Holder also did a great deal to protect big banks during his tenure at the Department of Justice.
As journalist Lee Fang pointed out in the Intercept on Monday, “The Department of Justice under Holder not only failed to pursue criminal prosecutions of the banks responsible for the mortage meltdown, but in fact de-prioritized investigations of mortgage fraud, making it the ‘lowest-ranked criminal threat,’ according to an inspector general report.”
Moreover, Holder is famous for his ethos and phrase: big banks are “too big to jail.”
It is not clear exactly what Holder will do at his new position at Covington, where he was a partner for eight years before his stint with the Obama administration.
A statement released by Covington on Monday is vague, explaining that “Mr. Holder will be resident in the firm’s Washington office and focus on complex investigations and litigation matters, including matters that are international in scope and raise significant regulatory enforcement issues and substantial reputational concerns.”
Dayen writes that Holder will “never end up as lead litigation counsel for Citigroup, and he can’t be involved in any cases dating back to his Justice Department tenure for two years. But he’ll be able to advise behind the scenes, a compelling prospect for banks in trouble. As we have seen over the last decade, relationships and influence matter more than the letter of the law in determining whether white-collar criminals face justice.”
As for Holder, he said in a press statement that “returning to Covington is like coming home.”
Emboldened by anti-austerity referendum, Tsipras to address European Parliament on Wednesday
by: Lauren McCauley
In the wake of Greece’s historic ‘No’ vote this weekend, European leaders are scrambling to cement a new deal after the resounding rejection of the austerity program that has heretofore dominated fiscal policy and conversation.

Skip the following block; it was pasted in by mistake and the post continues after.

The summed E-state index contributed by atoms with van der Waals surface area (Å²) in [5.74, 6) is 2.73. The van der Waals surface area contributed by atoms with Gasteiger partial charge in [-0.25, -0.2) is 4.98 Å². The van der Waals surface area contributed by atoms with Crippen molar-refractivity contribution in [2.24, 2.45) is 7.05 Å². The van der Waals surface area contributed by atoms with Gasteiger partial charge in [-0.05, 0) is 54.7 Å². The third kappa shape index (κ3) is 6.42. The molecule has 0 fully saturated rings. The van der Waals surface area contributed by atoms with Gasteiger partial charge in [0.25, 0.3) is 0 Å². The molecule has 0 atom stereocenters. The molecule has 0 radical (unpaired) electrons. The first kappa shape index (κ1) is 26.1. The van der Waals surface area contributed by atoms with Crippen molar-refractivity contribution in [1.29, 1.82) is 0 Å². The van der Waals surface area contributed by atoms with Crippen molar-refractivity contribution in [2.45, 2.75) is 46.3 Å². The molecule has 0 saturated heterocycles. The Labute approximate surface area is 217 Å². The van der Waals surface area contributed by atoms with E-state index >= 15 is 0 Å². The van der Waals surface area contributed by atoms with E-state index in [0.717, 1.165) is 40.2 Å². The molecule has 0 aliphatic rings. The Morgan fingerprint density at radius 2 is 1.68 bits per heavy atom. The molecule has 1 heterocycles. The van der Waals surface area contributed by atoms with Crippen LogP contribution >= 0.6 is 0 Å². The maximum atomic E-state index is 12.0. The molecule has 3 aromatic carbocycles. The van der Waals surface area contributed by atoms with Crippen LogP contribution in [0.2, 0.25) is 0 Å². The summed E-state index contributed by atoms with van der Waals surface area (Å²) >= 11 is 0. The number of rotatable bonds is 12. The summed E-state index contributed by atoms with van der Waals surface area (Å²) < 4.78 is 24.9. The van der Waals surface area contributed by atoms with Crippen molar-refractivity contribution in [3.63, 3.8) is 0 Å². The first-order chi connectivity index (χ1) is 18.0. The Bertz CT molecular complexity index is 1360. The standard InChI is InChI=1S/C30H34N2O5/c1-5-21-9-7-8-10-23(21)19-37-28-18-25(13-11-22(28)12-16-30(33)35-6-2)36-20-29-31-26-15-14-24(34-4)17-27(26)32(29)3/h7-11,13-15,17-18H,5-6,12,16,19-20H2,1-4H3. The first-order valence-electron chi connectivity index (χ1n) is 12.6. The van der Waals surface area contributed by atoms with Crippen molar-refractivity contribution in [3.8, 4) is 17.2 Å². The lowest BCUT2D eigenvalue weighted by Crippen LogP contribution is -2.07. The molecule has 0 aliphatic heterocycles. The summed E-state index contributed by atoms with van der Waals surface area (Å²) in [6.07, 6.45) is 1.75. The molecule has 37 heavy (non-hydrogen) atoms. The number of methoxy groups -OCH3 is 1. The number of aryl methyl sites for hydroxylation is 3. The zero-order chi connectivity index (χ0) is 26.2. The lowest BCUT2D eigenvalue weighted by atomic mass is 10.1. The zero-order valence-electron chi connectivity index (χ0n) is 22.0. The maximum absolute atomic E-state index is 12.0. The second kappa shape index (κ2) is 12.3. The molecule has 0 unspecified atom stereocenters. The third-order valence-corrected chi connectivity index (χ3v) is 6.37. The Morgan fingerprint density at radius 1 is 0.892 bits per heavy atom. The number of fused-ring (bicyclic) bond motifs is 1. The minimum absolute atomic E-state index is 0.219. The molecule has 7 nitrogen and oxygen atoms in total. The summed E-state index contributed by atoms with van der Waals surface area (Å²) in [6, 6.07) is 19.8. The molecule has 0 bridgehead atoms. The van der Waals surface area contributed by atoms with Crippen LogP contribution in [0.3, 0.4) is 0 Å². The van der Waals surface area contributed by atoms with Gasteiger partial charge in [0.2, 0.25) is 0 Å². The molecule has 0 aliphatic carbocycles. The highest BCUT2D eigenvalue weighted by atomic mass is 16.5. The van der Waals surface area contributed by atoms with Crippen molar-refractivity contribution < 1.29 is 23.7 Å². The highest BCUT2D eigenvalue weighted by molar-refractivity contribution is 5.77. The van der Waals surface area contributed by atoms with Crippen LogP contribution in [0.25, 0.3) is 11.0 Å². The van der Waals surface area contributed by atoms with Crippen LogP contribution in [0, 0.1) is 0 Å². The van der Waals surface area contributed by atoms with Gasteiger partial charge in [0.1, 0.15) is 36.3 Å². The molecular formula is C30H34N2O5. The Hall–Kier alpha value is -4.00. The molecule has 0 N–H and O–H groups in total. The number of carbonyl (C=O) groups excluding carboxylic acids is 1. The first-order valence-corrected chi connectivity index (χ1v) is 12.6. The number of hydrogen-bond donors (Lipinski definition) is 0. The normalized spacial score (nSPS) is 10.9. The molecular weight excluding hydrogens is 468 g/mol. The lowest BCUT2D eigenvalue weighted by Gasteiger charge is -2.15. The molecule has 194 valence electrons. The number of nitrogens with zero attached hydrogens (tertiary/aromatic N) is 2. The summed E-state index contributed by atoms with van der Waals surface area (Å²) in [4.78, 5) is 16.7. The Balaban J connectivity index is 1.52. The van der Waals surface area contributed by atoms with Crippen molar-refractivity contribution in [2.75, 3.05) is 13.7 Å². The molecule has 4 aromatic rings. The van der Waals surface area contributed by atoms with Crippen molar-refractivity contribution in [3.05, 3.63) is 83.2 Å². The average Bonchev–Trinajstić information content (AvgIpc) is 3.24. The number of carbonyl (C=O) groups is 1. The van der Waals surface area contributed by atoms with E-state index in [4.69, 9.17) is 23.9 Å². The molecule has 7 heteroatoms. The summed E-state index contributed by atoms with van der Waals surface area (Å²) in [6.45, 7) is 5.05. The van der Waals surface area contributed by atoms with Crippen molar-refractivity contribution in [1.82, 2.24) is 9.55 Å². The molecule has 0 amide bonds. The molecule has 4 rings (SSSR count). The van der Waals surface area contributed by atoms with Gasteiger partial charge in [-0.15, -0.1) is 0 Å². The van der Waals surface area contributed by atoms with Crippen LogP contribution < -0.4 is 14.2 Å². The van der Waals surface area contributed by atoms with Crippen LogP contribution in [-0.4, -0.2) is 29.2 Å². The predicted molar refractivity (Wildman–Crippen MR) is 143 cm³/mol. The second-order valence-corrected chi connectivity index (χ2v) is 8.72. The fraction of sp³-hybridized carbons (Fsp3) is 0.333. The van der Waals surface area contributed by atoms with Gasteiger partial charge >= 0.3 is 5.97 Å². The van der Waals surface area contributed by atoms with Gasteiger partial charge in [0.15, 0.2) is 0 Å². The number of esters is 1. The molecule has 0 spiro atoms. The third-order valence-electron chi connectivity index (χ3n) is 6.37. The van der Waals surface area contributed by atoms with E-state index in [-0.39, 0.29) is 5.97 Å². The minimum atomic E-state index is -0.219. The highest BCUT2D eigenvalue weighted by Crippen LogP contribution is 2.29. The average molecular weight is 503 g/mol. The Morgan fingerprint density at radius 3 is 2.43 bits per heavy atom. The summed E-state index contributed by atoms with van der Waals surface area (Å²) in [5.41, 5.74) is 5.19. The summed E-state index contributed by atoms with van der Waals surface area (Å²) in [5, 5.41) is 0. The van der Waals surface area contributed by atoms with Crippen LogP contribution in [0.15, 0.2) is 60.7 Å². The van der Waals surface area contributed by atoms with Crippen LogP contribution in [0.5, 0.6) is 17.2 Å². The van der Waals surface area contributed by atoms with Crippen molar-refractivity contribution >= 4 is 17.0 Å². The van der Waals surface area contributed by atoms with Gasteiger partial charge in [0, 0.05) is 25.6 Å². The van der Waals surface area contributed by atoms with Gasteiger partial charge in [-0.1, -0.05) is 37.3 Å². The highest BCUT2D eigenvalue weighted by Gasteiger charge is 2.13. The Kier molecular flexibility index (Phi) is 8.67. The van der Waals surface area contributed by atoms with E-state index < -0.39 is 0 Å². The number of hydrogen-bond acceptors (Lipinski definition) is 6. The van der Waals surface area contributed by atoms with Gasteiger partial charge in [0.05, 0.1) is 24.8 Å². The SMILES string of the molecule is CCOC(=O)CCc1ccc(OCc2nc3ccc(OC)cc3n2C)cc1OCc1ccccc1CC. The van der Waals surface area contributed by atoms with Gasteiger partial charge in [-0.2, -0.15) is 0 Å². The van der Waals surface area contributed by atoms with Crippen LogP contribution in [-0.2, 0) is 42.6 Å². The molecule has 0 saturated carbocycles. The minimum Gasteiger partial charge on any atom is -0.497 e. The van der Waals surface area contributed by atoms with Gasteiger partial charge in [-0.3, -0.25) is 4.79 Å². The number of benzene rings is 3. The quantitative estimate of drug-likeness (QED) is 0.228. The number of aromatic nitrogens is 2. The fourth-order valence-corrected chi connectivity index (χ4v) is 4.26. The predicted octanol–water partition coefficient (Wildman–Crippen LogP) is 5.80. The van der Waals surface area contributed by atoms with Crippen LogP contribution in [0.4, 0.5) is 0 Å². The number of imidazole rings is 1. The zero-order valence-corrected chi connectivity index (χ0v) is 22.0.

European Parliament President Martin Schulz confirmed that Greek Prime Minister Alexis Tsipras will address parliament plenary on Wednesday morning. Tsipras is expected to put forth a new written proposal for financial aid, one that reflects the wishes of the people—who on Sunday voted overwhelmingly against the latest bailout offer, which would have imposed further austerity and economic hardship.
On Tuesday, European heads of state are meeting in Brussels to discuss the pending economic crisis. According to reports, Tsipras will meet with German Chancellor Angela Merkel and French President François Hollande ahead of the evening’s leaders’ summit to discuss his plan. Tsipras is expected to call for the country’s €323bn ($356bn) debt to be reduced by up to 30 percent, with a 20-year grace period, BBC reports.
Also on Tuesday, the newly appointed Greek Financial Minister Euclid Tsakalotos was sworn in, taking the place of Yanis Varoufakis who on Monday announced his resignation. Though European lenders had reportedly urged for Varoufakis’ resignation as a condition for the continued talks, experts expect Tsakalotos to maintain the same aggressive anti-austerity stance as his predecessor.
Greece native Harry Konstantinidis, an assistant professor of economics at the University of Massachusetts Boston, says he expects Tsipras to present a program “that re-establishes collective bargaining and shifts the burden of adjustment on the wealthier strata of the Greek population rather than on pensioners and low-income people.”
“Of course,” Konstantinidis added, “the likelihood of such a plan being accepted is slim.”
Meanwhile, Greek banks will remain shut on Tuesday and Wednesday and the European Central Bank further increased pressure on the country’s financial system by refusingMonday to increase the Emergency Liquidity Assistance (ELA) for Greece.
As the standoff between Europe’s financial elite and the leftist Syriza leadership—now emboldened by the recent referendum—comes to a head, experts are calling for an “ethical approach” to Greece’s economic crisis.
In a column Wednesday, leading economist Jeffrey Sachs—himself a proponent of global capitalism—argues that, in the interest of preserving the eurozone, the onus is on Merkel to step in and propose a “fresh start” for Greece by easing the country’s debt burden. Because, Sachs says, “it is the right thing to do and because it accords with Germany’s own experience and history.”
“To do otherwise at this stage would create an irreparable split between Europe’s rich and poor, and powerful and weak,” Sachs writes.
That idea of an ethical approach to the Greek crisis might sound absurd to readers of the financial press, and many politicians will undoubtedly consider it naive. Yet most European citizens could embrace it as a sensible solution. Europe rose from the rubble of World War II because of the vision of statesmen; now it has been brought to the verge of collapse by the everyday vanities, corruption, and cynicism of bankers and politicians. It is time for statesmanship to return – for the sake of current and future generations in Europe and the world.This work is licensed under a Creative Commons Attribution-Share Alike 3.0 License